As an expression of their bond with my father, Reb Shlomo and his brother Reb Tzvi would go to Har Hamenuchos with a minyan (usually filled out by their children) to my grandfather’s kever on his yahrtzeit — every year since his passing, for the past 23 years. When I was studying in Eretz Yisrael, I had the privilege of arranging this trip and accompanying these two tzaddikim on this noble mission. These trips gave me a unique glimpse into these two holy brothers’ interactions, and the sweetness and deep love that flowed between them, a bond forged in kedushah, Torah, and avodah.
On one of these trips, I seized the opportunity to ask Reb Shlomo a question that, as a writer, had been on my mind for some time. Summoning up the courage, I asked the tzaddik why he didn’t record the thousands of awesome stories he saw unfold over the decades and publish them in a book.
“Wouldn’t it be great if everyone could catch a glimpse of what you do?” I asked. “Perhaps it could give them chizuk! And besides, wouldn’t it be a shame if you forgot all of the success stories that came out of your little churban?”
Reb Shlomo turned his head to me, sitting in the back seat of the van. “A shame?” he asked. “Why, I specifically try to forget the success stories! When I finish with one sugya, it’s on to the next — Hashem remembers the stories, and that is good enough for me. They are my stories only because I forget them. If I printed the stories, they would no longer be mine.”
We will never know what this person accomplished in his lifetime. And that is the exactly the way he wanted it.
One random Tuesday night, around six months ago, my wife and I decided to visit the Kosel. It was a spur-of-the-moment decision, at a pretty late hour, and we figured the Kosel would be quiet. When we arrived, I began looking for a minyan for Maariv. Although the Kosel was practically deserted, I noticed a group out of the corner of my eye and decided to see if they were davening.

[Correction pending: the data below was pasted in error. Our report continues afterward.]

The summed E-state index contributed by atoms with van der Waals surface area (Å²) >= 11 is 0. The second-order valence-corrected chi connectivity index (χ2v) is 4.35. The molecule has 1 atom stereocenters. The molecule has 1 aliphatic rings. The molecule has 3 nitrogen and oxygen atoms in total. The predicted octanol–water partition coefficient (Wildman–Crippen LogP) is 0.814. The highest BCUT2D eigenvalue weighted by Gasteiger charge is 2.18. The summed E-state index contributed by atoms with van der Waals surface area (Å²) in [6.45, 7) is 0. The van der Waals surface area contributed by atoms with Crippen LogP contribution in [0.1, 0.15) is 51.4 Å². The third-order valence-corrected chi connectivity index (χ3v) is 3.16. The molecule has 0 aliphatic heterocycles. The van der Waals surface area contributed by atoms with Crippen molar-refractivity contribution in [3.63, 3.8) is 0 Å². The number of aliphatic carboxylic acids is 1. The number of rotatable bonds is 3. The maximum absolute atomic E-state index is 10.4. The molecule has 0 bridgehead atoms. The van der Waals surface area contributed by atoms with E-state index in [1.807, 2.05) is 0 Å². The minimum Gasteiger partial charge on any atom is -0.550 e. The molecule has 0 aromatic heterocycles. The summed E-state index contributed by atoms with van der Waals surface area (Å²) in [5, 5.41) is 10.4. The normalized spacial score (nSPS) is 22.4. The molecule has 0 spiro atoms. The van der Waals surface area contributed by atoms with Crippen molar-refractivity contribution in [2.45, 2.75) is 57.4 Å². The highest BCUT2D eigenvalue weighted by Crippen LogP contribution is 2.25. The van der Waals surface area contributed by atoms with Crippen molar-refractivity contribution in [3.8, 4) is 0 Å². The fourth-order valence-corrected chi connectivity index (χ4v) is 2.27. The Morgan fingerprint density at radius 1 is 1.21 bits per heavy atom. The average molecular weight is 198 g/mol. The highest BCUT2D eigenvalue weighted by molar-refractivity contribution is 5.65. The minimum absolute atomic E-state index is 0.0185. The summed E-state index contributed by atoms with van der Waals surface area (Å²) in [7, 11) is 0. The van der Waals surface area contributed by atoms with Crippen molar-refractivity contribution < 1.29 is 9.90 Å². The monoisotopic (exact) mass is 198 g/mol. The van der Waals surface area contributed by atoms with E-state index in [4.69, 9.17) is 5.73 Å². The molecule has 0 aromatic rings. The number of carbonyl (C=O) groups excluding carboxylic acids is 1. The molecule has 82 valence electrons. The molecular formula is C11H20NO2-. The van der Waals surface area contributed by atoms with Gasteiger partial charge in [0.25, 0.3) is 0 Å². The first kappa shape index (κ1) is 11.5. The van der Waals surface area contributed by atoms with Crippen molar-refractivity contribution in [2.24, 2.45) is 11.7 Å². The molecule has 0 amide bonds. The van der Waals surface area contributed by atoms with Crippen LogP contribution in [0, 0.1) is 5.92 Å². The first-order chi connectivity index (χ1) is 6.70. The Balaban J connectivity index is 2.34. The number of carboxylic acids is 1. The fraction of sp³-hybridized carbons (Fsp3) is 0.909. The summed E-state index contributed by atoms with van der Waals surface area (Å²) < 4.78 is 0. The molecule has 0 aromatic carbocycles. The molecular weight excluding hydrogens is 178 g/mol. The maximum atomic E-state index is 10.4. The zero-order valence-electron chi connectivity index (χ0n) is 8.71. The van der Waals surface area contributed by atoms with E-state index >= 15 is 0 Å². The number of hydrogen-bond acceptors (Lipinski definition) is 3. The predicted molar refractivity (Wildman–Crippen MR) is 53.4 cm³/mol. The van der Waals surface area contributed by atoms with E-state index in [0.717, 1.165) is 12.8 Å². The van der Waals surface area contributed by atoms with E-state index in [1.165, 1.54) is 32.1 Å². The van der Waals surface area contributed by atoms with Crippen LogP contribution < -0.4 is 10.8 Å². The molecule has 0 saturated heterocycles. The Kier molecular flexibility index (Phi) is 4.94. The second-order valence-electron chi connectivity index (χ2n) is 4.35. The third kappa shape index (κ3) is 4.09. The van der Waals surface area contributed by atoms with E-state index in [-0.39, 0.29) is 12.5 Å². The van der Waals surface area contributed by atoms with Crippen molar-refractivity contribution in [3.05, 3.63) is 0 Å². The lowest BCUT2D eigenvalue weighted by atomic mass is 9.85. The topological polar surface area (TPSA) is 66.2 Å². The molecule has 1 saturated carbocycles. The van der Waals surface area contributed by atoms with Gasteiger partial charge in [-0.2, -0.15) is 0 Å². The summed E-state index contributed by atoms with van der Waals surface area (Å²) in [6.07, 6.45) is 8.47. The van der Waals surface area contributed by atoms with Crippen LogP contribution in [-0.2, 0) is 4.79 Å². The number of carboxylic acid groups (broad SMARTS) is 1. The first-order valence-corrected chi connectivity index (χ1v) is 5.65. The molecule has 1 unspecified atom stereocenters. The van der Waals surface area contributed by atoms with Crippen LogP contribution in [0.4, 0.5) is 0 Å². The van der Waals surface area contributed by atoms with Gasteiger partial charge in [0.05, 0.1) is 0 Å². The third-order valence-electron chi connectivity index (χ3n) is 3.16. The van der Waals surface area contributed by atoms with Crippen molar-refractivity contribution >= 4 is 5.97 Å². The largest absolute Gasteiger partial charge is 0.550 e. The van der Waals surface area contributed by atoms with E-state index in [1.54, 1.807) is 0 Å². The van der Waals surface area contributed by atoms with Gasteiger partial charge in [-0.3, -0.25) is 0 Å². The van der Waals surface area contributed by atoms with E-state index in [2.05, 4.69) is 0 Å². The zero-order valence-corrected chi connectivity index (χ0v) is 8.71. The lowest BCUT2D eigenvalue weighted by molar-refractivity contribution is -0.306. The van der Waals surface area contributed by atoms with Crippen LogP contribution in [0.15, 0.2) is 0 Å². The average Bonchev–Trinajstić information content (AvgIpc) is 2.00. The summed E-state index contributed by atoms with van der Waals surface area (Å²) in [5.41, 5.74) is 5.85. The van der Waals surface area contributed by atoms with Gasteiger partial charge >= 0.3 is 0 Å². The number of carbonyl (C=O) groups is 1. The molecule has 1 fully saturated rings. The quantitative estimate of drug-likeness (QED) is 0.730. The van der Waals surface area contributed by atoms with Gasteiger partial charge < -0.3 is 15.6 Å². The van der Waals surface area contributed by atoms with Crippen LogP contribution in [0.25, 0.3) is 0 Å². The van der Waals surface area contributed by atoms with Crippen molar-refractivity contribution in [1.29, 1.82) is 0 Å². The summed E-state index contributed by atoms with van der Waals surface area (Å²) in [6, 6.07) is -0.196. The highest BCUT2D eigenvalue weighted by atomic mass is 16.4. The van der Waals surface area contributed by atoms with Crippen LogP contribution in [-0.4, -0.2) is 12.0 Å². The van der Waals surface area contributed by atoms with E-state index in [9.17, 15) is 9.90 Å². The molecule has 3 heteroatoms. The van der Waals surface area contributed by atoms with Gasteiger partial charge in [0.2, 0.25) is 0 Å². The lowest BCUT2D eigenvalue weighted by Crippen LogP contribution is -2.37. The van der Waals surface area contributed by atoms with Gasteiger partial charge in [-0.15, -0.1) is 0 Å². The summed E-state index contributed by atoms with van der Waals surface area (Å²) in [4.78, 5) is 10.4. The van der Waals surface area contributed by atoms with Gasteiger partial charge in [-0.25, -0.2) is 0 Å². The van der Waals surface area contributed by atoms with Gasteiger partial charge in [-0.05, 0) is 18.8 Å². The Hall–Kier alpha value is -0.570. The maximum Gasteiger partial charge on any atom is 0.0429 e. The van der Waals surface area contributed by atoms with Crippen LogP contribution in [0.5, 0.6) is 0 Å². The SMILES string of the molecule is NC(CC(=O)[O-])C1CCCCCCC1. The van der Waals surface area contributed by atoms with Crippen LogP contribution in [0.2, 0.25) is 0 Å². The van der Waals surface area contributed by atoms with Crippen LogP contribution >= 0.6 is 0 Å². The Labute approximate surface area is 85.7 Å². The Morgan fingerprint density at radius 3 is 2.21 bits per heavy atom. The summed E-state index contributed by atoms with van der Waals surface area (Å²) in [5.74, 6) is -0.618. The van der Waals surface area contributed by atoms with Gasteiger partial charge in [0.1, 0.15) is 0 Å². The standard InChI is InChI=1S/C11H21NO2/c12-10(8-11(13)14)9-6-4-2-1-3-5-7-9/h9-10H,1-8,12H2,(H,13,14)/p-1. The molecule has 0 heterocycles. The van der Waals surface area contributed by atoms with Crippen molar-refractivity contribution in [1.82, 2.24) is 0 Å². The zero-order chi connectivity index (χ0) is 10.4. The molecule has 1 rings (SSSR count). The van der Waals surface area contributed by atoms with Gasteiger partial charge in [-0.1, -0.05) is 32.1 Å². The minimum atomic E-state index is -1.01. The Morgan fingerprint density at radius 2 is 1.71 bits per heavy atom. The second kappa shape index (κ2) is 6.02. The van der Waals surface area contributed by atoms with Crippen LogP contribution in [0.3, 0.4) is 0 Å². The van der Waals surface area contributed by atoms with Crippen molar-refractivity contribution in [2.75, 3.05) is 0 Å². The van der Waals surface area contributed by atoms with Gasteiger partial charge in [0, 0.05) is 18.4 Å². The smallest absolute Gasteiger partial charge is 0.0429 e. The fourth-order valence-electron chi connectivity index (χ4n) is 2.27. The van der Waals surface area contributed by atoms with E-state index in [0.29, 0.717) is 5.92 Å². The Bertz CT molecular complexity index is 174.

To my great surprise, as I drew closer, I began to recognize faces. First I saw one son of Reb Shlomo Cheshin. Then another son. And then another. What is going on here? I wondered. As I approached, I saw they were saying Tehillim. A moment later, one of them noticed me and mouthed the words, “L’Abba shelanu — For our father.” This is how I found out about the illness.
Seeing that Reb Shlomo’s children had gathered to pray for him, Hashem knew that I belonged there as well and had drawn me to that very place, at that very time.
The last time I saw Reb Shlomo was less than a week before his passing. He was extremely weak. I presented him with a picture of himself at the bris of my son Shmuel Shmelke. He took it with both hands and kissed it twice. Tears began to stream down his cheeks.
Not knowing what to say, I offered, “I have not forgotten the years that have passed,” hoping to strengthen him with the knowledge that those memories yet live on in my heart even as he lay in this miserable state.
“It is impossible to forget,” he whispered.
“We must not forget,” I responded.
“We are obligated to remember.”
Those were the last words I heard him speak. “We are obligated to remember.”
We are obligated to remember a man who consciously worked to shift the spotlight off his work and back on to the Master of the world, the singular focus of his life. To remember a gentle warrior who sought to make peace between husbands and wives, fellow Jews, and each member of our nation with our Father in Heaven. To remember a smile that lit up the world and, above all, a simple joy that had the power to mend the most broken of hearts.
Reb Shlomo, our hearts are shattered. Having had the opportunity to know you will forever be counted among the greatest privileges in our lives.
Originally featured in Mishpacha, Issue 765. Rabbi Yaakov Klein is collecting stories about Reb Shlomo for a future, expanded tribute. Please submit your experiences to firstname.lastname@example.org.